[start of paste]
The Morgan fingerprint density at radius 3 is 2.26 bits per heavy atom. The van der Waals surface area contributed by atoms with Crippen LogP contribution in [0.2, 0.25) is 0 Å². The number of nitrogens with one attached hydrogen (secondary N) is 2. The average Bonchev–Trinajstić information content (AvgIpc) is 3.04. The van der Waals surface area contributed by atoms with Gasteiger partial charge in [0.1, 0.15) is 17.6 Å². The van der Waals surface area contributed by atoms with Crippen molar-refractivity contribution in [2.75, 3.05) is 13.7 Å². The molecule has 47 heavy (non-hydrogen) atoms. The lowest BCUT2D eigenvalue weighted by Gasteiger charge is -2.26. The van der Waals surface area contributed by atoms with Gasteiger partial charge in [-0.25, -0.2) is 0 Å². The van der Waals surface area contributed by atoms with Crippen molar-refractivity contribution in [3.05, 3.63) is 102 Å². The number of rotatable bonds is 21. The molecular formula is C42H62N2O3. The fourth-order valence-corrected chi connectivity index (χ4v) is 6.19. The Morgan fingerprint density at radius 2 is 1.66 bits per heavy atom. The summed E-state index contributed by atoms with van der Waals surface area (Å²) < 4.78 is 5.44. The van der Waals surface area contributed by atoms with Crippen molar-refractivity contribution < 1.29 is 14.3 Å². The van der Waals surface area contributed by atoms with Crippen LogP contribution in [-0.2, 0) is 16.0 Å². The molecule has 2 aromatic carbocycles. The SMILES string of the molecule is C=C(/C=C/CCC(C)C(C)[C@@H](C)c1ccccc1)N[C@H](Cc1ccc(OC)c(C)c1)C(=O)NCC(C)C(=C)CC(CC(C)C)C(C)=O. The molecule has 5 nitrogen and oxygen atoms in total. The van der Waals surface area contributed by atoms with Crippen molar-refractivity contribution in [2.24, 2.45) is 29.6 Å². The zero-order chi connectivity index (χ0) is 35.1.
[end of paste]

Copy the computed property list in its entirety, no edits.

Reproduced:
The Morgan fingerprint density at radius 3 is 2.26 bits per heavy atom. The van der Waals surface area contributed by atoms with Crippen LogP contribution in [0.2, 0.25) is 0 Å². The number of nitrogens with one attached hydrogen (secondary N) is 2. The average Bonchev–Trinajstić information content (AvgIpc) is 3.04. The van der Waals surface area contributed by atoms with Gasteiger partial charge in [0.1, 0.15) is 17.6 Å². The van der Waals surface area contributed by atoms with Crippen molar-refractivity contribution in [2.75, 3.05) is 13.7 Å². The molecule has 47 heavy (non-hydrogen) atoms. The lowest BCUT2D eigenvalue weighted by Gasteiger charge is -2.26. The van der Waals surface area contributed by atoms with Gasteiger partial charge in [-0.25, -0.2) is 0 Å². The van der Waals surface area contributed by atoms with Crippen molar-refractivity contribution in [3.05, 3.63) is 102 Å². The number of rotatable bonds is 21. The molecular formula is C42H62N2O3. The fourth-order valence-corrected chi connectivity index (χ4v) is 6.19. The Morgan fingerprint density at radius 2 is 1.66 bits per heavy atom. The summed E-state index contributed by atoms with van der Waals surface area (Å²) < 4.78 is 5.44. The van der Waals surface area contributed by atoms with Crippen molar-refractivity contribution < 1.29 is 14.3 Å². The van der Waals surface area contributed by atoms with Crippen LogP contribution in [-0.2, 0) is 16.0 Å². The molecule has 2 aromatic carbocycles. The SMILES string of the molecule is C=C(/C=C/CCC(C)C(C)[C@@H](C)c1ccccc1)N[C@H](Cc1ccc(OC)c(C)c1)C(=O)NCC(C)C(=C)CC(CC(C)C)C(C)=O. The molecule has 5 nitrogen and oxygen atoms in total. The van der Waals surface area contributed by atoms with Crippen molar-refractivity contribution in [2.24, 2.45) is 29.6 Å². The zero-order chi connectivity index (χ0) is 35.1.